I have been meaning to write about the Solyndra faux scandal but haven’t gotten to it. Thankfully, Kate Sheppard made one of the points I’ve been meaning to make–with visuals! That is, if you want to see a real scandal, not some penny ante pipsqueak faux scandal, you’re gonna have to look at DOD boondoggles like ballistic missile defense or the F-35.
Stephen Walt, in a perhaps self-congratulatory piece, argues that Tom Friedman only discovered the Israel lobby because there have been glaring spotlights focused on it finally (largely by Stephen Walt).
Sony, whose incompetence exposed 100 million customers to data breach earlier this year, is now making people sign away their right to sue Sony in a class action.
Justin Elliott reports that the Obama Administration is seeking a waiver on human rights related trade restrictions with Uzbekistan. We’re doing this not because Uzbekistan has cleaned up its act, but because Pakistan is no longer that reliable an ally, so we need another supply chain into Afghanistan. But as former British Ambassador to Uzbekistan Craig Murray argues that the effort will be counterproductive.
Here’s a cool visualization of where the population centers of the world are and what the lifestyle there is. Make sure to click through to see what each of those lifestyles entails.
A chain of Mormon boarding schools has been accused of torturing hundreds of the teenagers who attended the schools. That’s horrible on its face. But remember, too, that key architects of the country’s torture program–Bruce Jessen and James Mitchell, Jay Bybee, and Tim Flanigan–are also Mormon.That’s not to damn the entire faith. But c’mon, folks, that’s a lot of embrace of torture.
First the guy who tried to cut USGS and emergency communication funding gets hit with an earthquake, and now Governor Perry, who cut funding to support volunteer firefighters, has had his state get hit by horrible fires.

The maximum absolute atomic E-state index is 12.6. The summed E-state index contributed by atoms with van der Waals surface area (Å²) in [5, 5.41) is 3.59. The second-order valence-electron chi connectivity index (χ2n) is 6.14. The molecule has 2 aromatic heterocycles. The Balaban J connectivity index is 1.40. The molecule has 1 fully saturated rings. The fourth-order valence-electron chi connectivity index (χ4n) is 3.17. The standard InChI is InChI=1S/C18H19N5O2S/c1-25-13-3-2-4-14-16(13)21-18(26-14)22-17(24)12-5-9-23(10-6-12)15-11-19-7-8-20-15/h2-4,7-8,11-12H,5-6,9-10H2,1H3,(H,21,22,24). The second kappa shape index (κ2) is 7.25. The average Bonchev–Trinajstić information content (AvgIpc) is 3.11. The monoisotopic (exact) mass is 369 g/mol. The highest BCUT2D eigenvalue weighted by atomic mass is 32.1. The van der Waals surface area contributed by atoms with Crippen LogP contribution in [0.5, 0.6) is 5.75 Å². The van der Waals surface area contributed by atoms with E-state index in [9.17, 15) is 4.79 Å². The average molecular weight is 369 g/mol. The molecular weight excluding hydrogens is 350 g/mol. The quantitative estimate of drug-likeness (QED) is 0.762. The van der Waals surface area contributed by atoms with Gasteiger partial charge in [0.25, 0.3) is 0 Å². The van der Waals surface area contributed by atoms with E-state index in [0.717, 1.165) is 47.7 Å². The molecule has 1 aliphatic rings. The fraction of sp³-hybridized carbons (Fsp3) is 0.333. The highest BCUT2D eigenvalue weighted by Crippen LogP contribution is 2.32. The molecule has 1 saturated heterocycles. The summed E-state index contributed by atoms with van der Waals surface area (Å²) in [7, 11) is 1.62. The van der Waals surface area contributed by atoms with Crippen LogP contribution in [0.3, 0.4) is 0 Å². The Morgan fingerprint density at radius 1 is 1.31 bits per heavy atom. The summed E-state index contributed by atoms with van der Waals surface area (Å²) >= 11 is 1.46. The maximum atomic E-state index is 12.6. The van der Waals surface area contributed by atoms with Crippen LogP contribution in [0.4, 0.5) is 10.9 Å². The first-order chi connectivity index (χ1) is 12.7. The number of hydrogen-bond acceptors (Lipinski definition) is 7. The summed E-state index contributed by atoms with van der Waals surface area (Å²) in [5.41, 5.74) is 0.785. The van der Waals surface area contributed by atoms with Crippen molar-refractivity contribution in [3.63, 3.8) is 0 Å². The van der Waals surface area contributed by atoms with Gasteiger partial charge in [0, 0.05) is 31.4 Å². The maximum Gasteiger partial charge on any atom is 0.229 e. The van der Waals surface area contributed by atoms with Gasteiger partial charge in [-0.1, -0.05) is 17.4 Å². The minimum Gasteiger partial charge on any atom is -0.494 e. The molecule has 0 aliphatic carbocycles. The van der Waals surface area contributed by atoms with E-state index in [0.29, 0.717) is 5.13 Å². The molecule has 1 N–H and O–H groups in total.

This guest post at Tom Ricks’ place notes that the push to cut military retirement benefits is being led by a bunch of officers who have forgotten the class differences between them and the average retiree.
When I first heard about Obama’s capitulation to pollluters on ozone standards, I was reminded that when Bush did something similar, lefties got outraged. This piece, titled “Obama pulls a Bush on clean air,” details that earlier incident, then explains just how shitty Obama’s capitulation here is. Meanwhile, Al Gore weighs in: “Instead of relying on science, President Obama appears to have bowed to pressure from polluters who did not want to bear the cost of implementing new restrictions on their harmful pollution…”
You know those documents conveniently found in Libya showing US and British collaboration with Libya on renditions? One of the guys involved in the rendition of a rebel leader moved from MI6 to BP not long after the rendition.
Peter Daou looks at how GOP ideology has led to a decline in American exceptionalism.
Two authors who have added up the $1T+ dumped into homeland security wonder why we don’t use a cost-benefit analysis before we waste this money.